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I've been tying since the late 60s and since that time I have contrived to amass quite a substantial collection of hooks . . . one year I aim to return from the BFFI without adding to the collection.

At the outset I tied my Tom Ivens patterns on 'Veniard Wide Gape Trout', lures were tied on the Mustad 9872, there was, at the time, a very limited selection of hook patterns. I have various boxes of Mustad hooks and in comparison to what's available today they look Neolithic.

For most of my tying today I use Tiemco, Hanak, Hends, Daiichi and Varivas and I cannot fault the consistency of quality of any of them. I cannot recall the last time that I had any of these hooks, bend, distort or break in the vise or find a dodgy eye, rough shank or finish etc. In the 60s and 70s it wasn't frequent but it wasn't uncommon.

I fear that some of the current 'issues' with modern hooks is that a poor choice of hook is made for the task. These days, the fish we fish for are often larger, we quite often use heavier lines, often very dense, fast sinking lines, the hook needs to be up to the task. We have available to us very fine wired hooks, very well tempered and chemically sharpened but if you're looking to fish size 14 dry flies on Grafham you'd need a different hook from what you'd use to fish the same size fly on Dartmoor.
 

JayP

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May 17, 2006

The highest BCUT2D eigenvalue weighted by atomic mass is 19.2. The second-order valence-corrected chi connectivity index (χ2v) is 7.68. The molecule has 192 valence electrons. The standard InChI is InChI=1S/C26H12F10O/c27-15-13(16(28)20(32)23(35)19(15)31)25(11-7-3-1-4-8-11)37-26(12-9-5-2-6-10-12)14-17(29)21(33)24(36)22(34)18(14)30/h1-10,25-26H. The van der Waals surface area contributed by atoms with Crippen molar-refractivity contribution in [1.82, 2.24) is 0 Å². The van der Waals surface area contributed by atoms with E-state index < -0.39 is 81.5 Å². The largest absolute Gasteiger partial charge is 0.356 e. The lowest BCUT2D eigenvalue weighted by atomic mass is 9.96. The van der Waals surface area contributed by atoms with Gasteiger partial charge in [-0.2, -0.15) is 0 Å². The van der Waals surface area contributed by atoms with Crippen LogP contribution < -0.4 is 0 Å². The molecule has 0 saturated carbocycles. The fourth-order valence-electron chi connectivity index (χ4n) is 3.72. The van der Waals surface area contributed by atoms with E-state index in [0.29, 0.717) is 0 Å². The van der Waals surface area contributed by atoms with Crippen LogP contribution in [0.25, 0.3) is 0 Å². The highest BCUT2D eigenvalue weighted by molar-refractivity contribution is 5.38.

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St Neots, Cambs
I've been tying since the late 60s and since that time I have contrived to amass quite a substantial collection of hooks . . . one year I aim to return from the BFFI without adding to the collection.

At the outset I tied my Tom Ivens patterns on 'Veniard Wide Gape Trout', lures were tied on the Mustad 9872, there was, at the time, a very limited selection of hook patterns. I have various boxes of Mustad hooks and in comparison to what's available today they look Neolithic.

For most of my tying today I use Tiemco, Hanak, Hends, Daiichi and Varivas and I cannot fault the consistency of quality of any of them. I cannot recall the last time that I had any of these hooks, bend, distort or break in the vise or find a dodgy eye, rough shank or finish etc. In the 60s and 70s it wasn't frequent but it wasn't uncommon.

I fear that some of the current 'issues' with modern hooks is that a poor choice of hook is made for the task. These days, the fish we fish for are often larger, we quite often use heavier lines, often very dense, fast sinking lines, the hook needs to be up to the task. We have available to us very fine wired hooks, very well tempered and chemically sharpened but if you're looking to fish size 14 dry flies on Grafham you'd need a different hook from what you'd use to fish the same size fly on Dartmoor.
Funny you mention Grafham as I had a nymph hook straightened yesterday after a bizarre double hook up, snapped dropper, dragged through the weed type of scrap!

I've used TMC2499's in the past for big tailwater trout dry flies, they do the job well but no finesse to them at all